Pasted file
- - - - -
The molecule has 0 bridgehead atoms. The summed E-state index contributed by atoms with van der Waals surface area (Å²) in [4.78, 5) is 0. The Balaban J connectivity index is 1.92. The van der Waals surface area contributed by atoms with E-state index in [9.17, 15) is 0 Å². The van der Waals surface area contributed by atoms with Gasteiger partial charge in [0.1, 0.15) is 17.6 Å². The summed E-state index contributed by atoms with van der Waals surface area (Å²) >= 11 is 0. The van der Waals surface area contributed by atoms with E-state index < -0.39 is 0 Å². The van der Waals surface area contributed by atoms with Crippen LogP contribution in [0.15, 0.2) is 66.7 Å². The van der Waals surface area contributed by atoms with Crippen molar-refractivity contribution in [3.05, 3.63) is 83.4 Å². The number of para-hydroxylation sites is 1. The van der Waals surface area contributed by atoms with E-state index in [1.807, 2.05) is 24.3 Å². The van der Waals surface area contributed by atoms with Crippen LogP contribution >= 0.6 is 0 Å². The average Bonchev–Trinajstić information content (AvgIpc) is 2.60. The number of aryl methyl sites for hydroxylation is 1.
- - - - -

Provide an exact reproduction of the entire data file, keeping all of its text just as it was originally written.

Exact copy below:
The molecule has 0 bridgehead atoms. The summed E-state index contributed by atoms with van der Waals surface area (Å²) in [4.78, 5) is 0. The Balaban J connectivity index is 1.92. The van der Waals surface area contributed by atoms with E-state index in [9.17, 15) is 0 Å². The van der Waals surface area contributed by atoms with Gasteiger partial charge in [0.1, 0.15) is 17.6 Å². The summed E-state index contributed by atoms with van der Waals surface area (Å²) >= 11 is 0. The van der Waals surface area contributed by atoms with E-state index < -0.39 is 0 Å². The van der Waals surface area contributed by atoms with Crippen LogP contribution in [0.15, 0.2) is 66.7 Å². The van der Waals surface area contributed by atoms with Crippen molar-refractivity contribution in [3.05, 3.63) is 83.4 Å². The number of para-hydroxylation sites is 1. The van der Waals surface area contributed by atoms with E-state index in [1.807, 2.05) is 24.3 Å². The van der Waals surface area contributed by atoms with Crippen LogP contribution >= 0.6 is 0 Å². The average Bonchev–Trinajstić information content (AvgIpc) is 2.60. The number of aryl methyl sites for hydroxylation is 1.